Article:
Civil Service

Tuesday, 1 December 2009

My fa­vorite dis­cus­sion this year in my Public Administration class cen­tered around whether civ­il ser­vice was a call­ing [or not]. This led me to think about why I get so much sat­is­fac­tion out of my gov­ern­ment web de­sign gig. The an­swer I usu­al­ly shell out is be­cause every day I get a chance to im­prove the way gov­ern­ment in­ter­acts with its cit­i­zens. Despite this be­ing true and the most im­me­di­ate re­ward of my job, I fig­ured there has to be more. It’s my fam­i­ly, and Catholic school.

My grand­pa fought in World War II and then was was a mail car­ri­er with a rur­al route for the Post Office for years. My moth­er taught spe­cial ed­u­ca­tion her whole life. The Holy Cross broth­ers at Notre Dame al­so em­pha­sized ser­vice. After awhile it gets in­grained. I en­joy work­ing for the gov­ern­ment be­cause it is ser­vice-dri­ven, not prof­it-mo­ti­vat­ed. Whenever I get a call for­ward­ed to me from the help desk, I al­ways make sure I don’t send them around on an­oth­er bout of trans­fer-tag. If I can’t an­swer their ques­tion or help them out, I make sure that if I do have to trans­fer them, they get sent to the ex­act­ly cor­rect per­son, not just the cor­rect of­fice. The re­ward is their grat­i­tude.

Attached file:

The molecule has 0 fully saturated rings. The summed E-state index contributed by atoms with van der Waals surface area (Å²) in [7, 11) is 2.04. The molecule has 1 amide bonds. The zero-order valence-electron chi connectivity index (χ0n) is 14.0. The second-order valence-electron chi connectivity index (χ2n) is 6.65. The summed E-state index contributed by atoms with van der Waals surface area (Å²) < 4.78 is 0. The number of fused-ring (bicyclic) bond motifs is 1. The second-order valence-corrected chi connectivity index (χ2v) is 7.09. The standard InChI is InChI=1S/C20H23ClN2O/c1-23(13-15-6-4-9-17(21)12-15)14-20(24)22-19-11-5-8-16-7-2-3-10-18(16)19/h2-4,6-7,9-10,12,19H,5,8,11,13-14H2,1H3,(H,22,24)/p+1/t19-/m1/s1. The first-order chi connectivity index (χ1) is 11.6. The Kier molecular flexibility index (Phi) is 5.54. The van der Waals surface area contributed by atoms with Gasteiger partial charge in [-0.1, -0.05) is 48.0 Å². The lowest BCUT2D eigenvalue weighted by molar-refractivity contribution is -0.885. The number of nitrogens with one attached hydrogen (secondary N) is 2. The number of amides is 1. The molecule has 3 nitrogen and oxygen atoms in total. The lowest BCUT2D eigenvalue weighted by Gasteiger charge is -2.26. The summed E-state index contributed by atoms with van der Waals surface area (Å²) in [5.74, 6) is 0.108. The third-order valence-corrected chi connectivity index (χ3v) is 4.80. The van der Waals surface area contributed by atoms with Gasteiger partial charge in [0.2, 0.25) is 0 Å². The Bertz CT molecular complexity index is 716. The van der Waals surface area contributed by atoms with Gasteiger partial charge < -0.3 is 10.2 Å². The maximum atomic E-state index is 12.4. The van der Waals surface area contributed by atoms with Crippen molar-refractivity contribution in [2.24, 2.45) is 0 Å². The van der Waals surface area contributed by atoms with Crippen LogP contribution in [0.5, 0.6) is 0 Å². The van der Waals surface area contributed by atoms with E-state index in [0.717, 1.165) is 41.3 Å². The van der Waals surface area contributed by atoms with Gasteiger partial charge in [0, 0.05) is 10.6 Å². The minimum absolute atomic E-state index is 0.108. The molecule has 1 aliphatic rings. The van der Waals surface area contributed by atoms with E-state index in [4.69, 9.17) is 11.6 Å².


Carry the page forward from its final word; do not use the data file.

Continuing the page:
So, I guess it is easy to see where I fall on the ar­gu­ment. I feel called to civ­il ser­vice, so I think it is a call­ing.

It might seem like an ex­cep­tion, but the Selective Service (a fas­ci­nat­ing Wikipedia ar­ti­cle), and the fact that I had to reg­is­ter for the [non-ex­is­tent] draft in or­der to re­ceive fed­er­al stu­dent loans is a big rea­son why I nev­er signed up for the Armed Forces. I’m non-com­bat­ive by na­ture, but I’m al­so stub­born as hell when some­one tries to force me to do some­thing. It is fit­ting then, that I would re­sent sign­ing up for the draft; it is an en­forced civ­il ser­vice (among oth­er things), and there­fore in­con­sis­tent with my opin­ion that civ­il ser­vice is a call­ing.